local media insider
Round up:

Seven hot categories for premium ad units

With examples from LocalMediaInsider's Premium Ad Challenge

Alisa Cromer
Posted
Cutest use of Premium Ads was this corner-peel for a baby contest.

Premium ad formats - wallpapers, push downs, corner peels and the like - can difference between getting a "Wow" and a testimonial from the customer, and fighting for the next buy.

The technology is relatively simple. A "quick build" platform such as Impact Engine, can launch a premium ad campaign from a few pieces of creative in about 15 minutes.

But sales reps still need to know which advertisers should be using premium ads, why and when.

So LocalMediaInsider editors teamed up Impact Engine, offering a $1000 reward to find the best campaigns.

Here is a list of the seven hottest categories with campaign examples from contest nominees and entrants:

1. Entertainment

Premium ads that users click on the most are often in the entertainment category; thinking click to stream the trailer for a  new hot movie. Entertainment as a category also includes theater openings, music, ballet, and virtually any kind of theater arts that have an entertainment component. Cirque De Soleil, for example, using premium ads with videos of performers.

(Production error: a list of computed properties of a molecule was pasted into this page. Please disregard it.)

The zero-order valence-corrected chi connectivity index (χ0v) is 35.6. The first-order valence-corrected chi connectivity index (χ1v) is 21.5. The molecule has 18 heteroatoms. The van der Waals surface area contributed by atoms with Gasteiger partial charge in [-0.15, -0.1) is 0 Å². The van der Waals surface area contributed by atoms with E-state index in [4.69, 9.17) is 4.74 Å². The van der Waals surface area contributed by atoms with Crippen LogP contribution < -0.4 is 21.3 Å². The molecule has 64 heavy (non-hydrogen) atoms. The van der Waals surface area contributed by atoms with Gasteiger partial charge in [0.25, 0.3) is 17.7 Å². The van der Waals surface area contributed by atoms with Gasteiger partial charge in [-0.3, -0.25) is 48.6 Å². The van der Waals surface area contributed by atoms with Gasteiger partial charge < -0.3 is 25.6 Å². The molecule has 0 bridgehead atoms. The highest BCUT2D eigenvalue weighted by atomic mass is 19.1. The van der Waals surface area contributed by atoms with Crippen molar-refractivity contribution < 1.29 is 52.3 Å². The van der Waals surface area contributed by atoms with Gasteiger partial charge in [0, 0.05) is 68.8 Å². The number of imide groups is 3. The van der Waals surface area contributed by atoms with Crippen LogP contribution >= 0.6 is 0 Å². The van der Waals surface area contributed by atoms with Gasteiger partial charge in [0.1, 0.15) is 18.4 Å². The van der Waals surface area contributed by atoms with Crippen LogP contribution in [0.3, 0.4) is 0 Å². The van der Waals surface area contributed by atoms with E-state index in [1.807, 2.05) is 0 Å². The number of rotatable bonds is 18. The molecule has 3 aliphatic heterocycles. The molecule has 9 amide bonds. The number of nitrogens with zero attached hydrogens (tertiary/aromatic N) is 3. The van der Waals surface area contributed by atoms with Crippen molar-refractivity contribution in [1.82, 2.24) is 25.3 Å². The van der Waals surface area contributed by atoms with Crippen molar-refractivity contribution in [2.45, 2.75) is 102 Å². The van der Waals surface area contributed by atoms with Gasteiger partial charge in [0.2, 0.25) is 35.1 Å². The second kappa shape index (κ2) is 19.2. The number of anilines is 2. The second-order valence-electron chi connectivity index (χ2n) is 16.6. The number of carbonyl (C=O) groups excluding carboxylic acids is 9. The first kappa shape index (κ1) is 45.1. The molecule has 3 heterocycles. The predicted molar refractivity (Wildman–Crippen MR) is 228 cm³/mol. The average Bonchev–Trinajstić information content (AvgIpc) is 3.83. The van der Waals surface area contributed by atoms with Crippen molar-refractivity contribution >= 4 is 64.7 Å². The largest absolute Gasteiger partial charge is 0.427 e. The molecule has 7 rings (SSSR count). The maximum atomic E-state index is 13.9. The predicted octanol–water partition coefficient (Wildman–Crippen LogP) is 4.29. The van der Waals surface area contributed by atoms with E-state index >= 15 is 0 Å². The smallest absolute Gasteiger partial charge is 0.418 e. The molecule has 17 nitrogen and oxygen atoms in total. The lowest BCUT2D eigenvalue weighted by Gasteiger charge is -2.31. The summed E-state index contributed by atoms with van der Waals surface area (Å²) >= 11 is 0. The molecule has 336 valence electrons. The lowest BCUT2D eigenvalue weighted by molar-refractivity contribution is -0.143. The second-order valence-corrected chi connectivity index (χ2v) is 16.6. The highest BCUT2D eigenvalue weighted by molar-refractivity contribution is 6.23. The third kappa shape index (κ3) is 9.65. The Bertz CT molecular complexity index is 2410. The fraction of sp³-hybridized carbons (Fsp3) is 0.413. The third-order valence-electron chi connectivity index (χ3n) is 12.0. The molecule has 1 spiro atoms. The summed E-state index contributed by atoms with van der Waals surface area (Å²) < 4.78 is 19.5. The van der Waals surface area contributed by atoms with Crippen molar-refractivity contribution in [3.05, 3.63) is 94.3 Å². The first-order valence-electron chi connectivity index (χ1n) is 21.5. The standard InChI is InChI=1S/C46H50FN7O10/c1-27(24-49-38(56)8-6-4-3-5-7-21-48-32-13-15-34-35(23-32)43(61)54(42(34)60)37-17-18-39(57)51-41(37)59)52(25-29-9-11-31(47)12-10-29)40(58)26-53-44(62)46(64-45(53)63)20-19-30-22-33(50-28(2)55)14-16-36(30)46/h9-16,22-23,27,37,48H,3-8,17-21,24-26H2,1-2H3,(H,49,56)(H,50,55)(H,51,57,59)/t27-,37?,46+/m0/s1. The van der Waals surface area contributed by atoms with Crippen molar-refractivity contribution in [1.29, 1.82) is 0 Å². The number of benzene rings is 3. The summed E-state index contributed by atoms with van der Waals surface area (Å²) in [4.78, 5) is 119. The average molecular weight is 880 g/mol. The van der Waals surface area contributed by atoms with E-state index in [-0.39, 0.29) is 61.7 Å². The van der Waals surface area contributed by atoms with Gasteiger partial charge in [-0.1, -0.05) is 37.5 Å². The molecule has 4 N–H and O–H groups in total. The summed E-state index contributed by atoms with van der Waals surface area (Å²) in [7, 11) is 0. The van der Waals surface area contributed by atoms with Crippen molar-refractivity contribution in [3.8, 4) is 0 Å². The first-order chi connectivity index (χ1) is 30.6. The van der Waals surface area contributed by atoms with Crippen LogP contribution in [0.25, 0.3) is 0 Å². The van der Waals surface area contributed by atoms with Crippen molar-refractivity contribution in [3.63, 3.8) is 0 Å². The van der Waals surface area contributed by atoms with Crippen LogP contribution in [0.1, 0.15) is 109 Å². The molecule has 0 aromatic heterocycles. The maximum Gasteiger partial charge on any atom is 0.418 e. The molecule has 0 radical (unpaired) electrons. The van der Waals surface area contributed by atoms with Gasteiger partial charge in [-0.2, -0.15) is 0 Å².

Television and cable shows are another category to consider, see example below.

The 'webskin,' or wallpaper ad (click to open)  run by Karen Buckner, Digital Sales Manager at CBS 47/Fox 30 Jacksonville,  promotes that night's episode of Elementary online. The campaign delivered 31,000 impressions - a relatively small buy. However, it took place over a short period, with a CTR of .41% and a total engagement (click throughs and mouse overs) of 23.99%. People like to explore entertainment online.

Click on the image to activate.

And don't forget news. For newspapers with big traffic, consider trading premium ads for television time that can be stock-piled and used for any kind of promotion that needs an extra push.

2. Events

No surprises here. By nature, events are time sensitive and major events are often heavily promoted in a severely compressed periods of time, say, the week of and day before

Think in terms of festivals, job fairs, expos, and of course, the entertainment category, concerts and sports. A good opportunity that is sometimes missed, however, is promotion of event schedules, such as theater seasons during their membership enrollment period and monthly concert schedules.

The key advantage of premium ads is that they open up to show the whole schedule without the viewer needing to click off the site. To a certain extent, an events schedule is news, and thus considered informative by more viewers.